Distant Neighbors Volume Two: Japanese-Russian Relations under Gorbachev and Yeltsin

By Meyer, Peggy Falkenheim | Demokratizatsiya, Summer 2003 | Go to article overview

Distant Neighbors Volume Two: Japanese-Russian Relations under Gorbachev and Yeltsin


Meyer, Peggy Falkenheim, Demokratizatsiya


Distant Neighbors Volume Two: Japanese-Russian Relations under Gorbachev and Yeltsin, Hiroshi Kimura. Armonk, New York: M.E. Sharpe, Inc., 2000. 376 pp. $89.95 hardcover.

Why has there been less progress in Russia's relations with Japan over the past decade and a half than in Russia's relations with China, the Republic of Korea, and other countries? To what extent was this attributable to failure first by Gorbachev then by Yeltsin to understand the potential benefits of improving relations with Japan and to support needed territorial concessions? To what extent were they constrained by domestic politics?

Did Japanese policymakers understand and react appropriately to the significant changes that were taking place first in the USSR and then in Russia and to the opportunities and challenges they presented? Did they show a realistic appreciation of the intentions of policymakers in Moscow and the constraints under which they were operating?

Those are only a few of the questions that are addressed in Distant Neighbors, Hiroshi Kimura's monumental and impressive two-volume study of relations between Russia and Japan. The second volume, the focus of this review, analyzes the Gorbachev and Yeltsin periods.

Hiroshi Kimura, professor at the International Research Center for Japanese Studies in Kyoto, is eminently well qualified to address this subject. He is Japanese, fluent in Russian and English. He has spent a lifetime studying Russia and its relations with Japan. Kimura is known to have close relations with Japanese policy makers, which provides him unique insights into the thinking behind Tokyo's policy toward Russia. These insights make his work invaluable to specialists. Nonspecialists will benefit from reading Kimura's analysis, which reflects his broad knowledge of Western international relations literature and his deep understanding of historical, cultural, and domestic political factors influencing foreign policy decision making and negotiating behavior in Moscow and Tokyo.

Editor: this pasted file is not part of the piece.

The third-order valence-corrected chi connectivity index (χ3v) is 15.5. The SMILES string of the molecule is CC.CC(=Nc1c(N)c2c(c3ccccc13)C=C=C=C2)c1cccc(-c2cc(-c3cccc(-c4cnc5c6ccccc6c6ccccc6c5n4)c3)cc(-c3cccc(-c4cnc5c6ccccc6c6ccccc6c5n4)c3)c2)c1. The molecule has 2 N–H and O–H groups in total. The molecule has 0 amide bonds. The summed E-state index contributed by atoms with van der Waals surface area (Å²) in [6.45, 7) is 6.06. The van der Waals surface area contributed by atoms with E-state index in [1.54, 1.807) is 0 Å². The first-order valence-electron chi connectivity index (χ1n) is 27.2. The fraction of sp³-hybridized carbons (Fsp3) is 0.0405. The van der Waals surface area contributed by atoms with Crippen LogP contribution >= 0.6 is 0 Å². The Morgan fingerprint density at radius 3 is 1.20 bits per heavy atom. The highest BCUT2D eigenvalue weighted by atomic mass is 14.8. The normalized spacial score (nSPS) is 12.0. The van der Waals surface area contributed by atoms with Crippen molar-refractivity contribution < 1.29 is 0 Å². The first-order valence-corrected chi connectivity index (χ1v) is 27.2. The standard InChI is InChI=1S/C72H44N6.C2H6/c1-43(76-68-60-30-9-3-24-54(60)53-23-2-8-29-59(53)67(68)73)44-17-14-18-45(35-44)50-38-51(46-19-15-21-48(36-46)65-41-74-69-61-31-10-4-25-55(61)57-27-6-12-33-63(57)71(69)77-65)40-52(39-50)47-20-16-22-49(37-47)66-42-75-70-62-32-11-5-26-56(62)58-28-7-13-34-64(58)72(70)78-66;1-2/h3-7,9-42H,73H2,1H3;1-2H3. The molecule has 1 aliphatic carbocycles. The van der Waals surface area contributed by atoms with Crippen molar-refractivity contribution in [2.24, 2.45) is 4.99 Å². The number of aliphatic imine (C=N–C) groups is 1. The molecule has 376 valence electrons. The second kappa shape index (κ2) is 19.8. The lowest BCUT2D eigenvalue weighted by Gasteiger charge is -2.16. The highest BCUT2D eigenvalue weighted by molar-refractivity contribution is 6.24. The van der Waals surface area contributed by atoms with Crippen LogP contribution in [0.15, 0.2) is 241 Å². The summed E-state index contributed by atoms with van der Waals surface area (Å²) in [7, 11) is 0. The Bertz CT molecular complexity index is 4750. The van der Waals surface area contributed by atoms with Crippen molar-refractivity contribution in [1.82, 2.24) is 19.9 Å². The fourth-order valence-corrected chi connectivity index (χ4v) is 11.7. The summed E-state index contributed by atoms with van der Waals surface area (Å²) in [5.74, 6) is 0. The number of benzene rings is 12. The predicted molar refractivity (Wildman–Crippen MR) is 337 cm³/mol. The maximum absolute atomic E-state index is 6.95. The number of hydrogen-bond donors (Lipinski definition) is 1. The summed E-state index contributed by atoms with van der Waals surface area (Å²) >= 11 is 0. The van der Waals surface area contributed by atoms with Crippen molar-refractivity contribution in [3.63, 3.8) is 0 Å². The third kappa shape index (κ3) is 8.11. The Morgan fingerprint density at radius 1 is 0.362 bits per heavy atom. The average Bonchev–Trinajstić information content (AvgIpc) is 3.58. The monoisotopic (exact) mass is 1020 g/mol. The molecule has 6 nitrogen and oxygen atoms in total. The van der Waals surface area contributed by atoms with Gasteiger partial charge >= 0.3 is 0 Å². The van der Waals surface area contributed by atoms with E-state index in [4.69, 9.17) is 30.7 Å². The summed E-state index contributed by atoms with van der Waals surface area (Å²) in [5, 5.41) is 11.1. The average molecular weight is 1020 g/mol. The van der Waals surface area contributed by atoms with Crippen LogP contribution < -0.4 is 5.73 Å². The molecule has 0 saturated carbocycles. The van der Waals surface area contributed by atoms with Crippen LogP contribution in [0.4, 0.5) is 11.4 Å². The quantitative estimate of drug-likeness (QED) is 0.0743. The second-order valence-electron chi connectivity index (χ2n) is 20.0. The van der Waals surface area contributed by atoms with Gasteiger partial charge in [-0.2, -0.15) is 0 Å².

Kimura argues that progress under Gorbachev was impeded not only by wideranging Soviet domestic opposition to a territorial concession but also by Gorbachev's own attitude (85-94). Gorbachev understood Japan's importance better than his predecessors, who tended to treat Japan as an appendage of the United States. However, it was only late in his term in office that Gorbachev came to recognize that progress in relations with Japan would not be possible without some movement forward on their territorial dispute. Even then, however, he was more inclined to make changes in tactics than to make any meaningful concession (47-51).

There was a brief period at the very beginning of Yeltsin's term when he could have made a territorial concession. However, that window of opportunity soon was closed by the rise of rightist forces. Their growing influence over policy helped to persuade Yeltsin to announce a last-minute postponement of his planned September 1992 visit to Tokyo.

Despite the territorial stalemate, there were signs in the late 1990s that Moscow and Tokyo were interested in improving their relations. Kimura argues that Japan's desire to improve relations with Russia was sparked by growing concern about an increasingly powerful China and about instability on the Korean peninsula and elsewhere in Asia (204-05).

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